2. Thanks so much, Malcolm. I do not have a father–not one I ever knew nor one who loved me–so of course, I understand what you’ve written on another level as well. I did have a mother who loved me and with whom I had–especially in the years when both our children were grown–wonderful times, much more like best friends than mother and daughter. Our shared adventures were a blessing that will remain with me until I die. W-OZ

  3. The conflict that lies within me as I read was my failure/refusal to be present when my mother was passing, so I at times, feel guilty. Reflecting back….I was the only one present at midnight when she “coded”/crossed over in the hospital room. I can still recall her dazed look, snapping my fingers in front of her eyes, gently shrugging her shoulders, and trying to talk to her before screaming for help and pressing the button for assistance.

    I had never felt so alone as many blue individuals flashed in and out of the room. They did not ask me any questions, nor did they ask me to leave the room, but they frantically did their medical interventions as I stood in the corner of the room in my silent “freak out”.

    The next thing, they rolled her and the bed out of the room as I stood frozen in the corner, not knowing what just happened. It seemed hours had passed (it was really seconds) when I began calling immediate family. I called my father who asked a few questions and said he would be there in a few minutes. I called my brother, who again asked a few questions, then said, “call me when you know more”.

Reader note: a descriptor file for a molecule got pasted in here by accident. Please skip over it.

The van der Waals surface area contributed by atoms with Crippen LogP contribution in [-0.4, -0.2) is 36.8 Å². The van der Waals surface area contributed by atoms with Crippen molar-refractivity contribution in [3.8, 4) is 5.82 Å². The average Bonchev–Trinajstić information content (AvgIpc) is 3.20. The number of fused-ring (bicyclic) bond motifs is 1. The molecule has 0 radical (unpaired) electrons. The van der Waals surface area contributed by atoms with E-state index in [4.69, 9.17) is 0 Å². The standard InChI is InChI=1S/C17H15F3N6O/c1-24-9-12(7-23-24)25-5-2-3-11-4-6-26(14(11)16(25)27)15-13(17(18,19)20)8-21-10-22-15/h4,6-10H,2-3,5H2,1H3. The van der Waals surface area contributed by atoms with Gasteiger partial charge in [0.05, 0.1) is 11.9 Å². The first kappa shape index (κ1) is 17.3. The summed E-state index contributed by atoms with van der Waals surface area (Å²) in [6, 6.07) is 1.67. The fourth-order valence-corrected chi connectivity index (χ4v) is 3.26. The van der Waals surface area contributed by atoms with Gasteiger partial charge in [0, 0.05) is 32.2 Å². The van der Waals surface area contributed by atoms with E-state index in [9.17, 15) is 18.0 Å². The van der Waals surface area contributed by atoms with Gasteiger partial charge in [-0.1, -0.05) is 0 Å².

Putting this all in my perspective, I moved away from my family 15 years prior (for a reason). My parents had recently moved out of state for a business adventure two years ago prior to this incident. When mom was diagnosed with cancer, they decided to return to their home state. During the moving transition she needed surgery, so she and my father stayed on a hotel and I flew in and stayed in the same hotel down the hall. My brother was already in the area as he never left our hometown.

    I was the one that stayed on a cot in her hospital room after the surgery, which is why I was present when she coded. After enough time passed and we were able to talk about this incident, because she did survive, I said I could not witness it again. She understood, but did not believe me words. Her remission lasted 3 years and when it returned I stayed in daily contact by phone daily and visited frequently.

    The night she died, I remember talking with her on the phone and she would not hang up…I had to hang up on her, call the nurses station so they could get the phone out of her hand and hang up. I should have known that she was passing away that night, but I couldn’t handle the thought of it again. She died less than three hours after we hung up the phone.

    During emotional crisis, I wish I could be like my brother…rather unaffected and neutral. Then there are some moments when I feel I received a gift by helping to give her a few more years of life, sharing something so very rare (which I can not explain). I still remain conflicted!

  4. My heart is with you even though the right words escape me.

    I am a teacher and yet I know that much of I teach will not be needed by the people to whom I am teaching it. I also know that there many things I do not teach that people desperately need to know.Dealing with life’s challenges and loving other people while also taking care of ourselves is one of those things. This is a tightrope I walk daily and one that becomes ever narrower as I try to navigate my way across the chasms of caring.

    I wish you the peace of knowing that you gave generously.